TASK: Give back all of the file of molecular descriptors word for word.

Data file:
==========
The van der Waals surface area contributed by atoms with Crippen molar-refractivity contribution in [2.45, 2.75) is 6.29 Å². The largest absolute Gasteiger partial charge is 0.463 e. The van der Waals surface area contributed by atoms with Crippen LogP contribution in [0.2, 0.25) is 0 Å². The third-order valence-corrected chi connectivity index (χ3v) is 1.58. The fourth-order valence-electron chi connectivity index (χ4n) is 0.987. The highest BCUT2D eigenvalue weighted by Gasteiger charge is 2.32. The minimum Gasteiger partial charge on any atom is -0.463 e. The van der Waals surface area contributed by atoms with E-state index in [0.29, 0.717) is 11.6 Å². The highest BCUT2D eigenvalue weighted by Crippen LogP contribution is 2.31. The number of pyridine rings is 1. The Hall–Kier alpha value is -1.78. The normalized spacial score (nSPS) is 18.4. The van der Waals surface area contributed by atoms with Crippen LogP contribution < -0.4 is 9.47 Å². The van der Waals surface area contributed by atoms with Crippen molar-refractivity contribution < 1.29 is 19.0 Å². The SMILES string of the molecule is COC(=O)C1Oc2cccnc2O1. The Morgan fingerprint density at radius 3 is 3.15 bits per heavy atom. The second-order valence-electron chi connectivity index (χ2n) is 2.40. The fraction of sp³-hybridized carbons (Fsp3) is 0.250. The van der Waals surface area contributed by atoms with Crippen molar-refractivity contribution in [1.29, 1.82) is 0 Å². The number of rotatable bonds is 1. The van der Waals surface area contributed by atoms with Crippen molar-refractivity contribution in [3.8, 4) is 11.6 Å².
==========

The van der Waals surface area contributed by atoms with Crippen molar-refractivity contribution in [2.45, 2.75) is 6.29 Å². The largest absolute Gasteiger partial charge is 0.463 e. The van der Waals surface area contributed by atoms with Crippen LogP contribution in [0.2, 0.25) is 0 Å². The third-order valence-corrected chi connectivity index (χ3v) is 1.58. The fourth-order valence-electron chi connectivity index (χ4n) is 0.987. The highest BCUT2D eigenvalue weighted by Gasteiger charge is 2.32. The minimum Gasteiger partial charge on any atom is -0.463 e. The van der Waals surface area contributed by atoms with E-state index in [0.29, 0.717) is 11.6 Å². The highest BCUT2D eigenvalue weighted by Crippen LogP contribution is 2.31. The number of pyridine rings is 1. The Hall–Kier alpha value is -1.78. The normalized spacial score (nSPS) is 18.4. The van der Waals surface area contributed by atoms with Crippen LogP contribution < -0.4 is 9.47 Å². The van der Waals surface area contributed by atoms with Crippen molar-refractivity contribution < 1.29 is 19.0 Å². The SMILES string of the molecule is COC(=O)C1Oc2cccnc2O1. The Morgan fingerprint density at radius 3 is 3.15 bits per heavy atom. The second-order valence-electron chi connectivity index (χ2n) is 2.40. The fraction of sp³-hybridized carbons (Fsp3) is 0.250. The van der Waals surface area contributed by atoms with Crippen molar-refractivity contribution in [1.29, 1.82) is 0 Å². The number of rotatable bonds is 1. The van der Waals surface area contributed by atoms with Crippen molar-refractivity contribution in [3.8, 4) is 11.6 Å².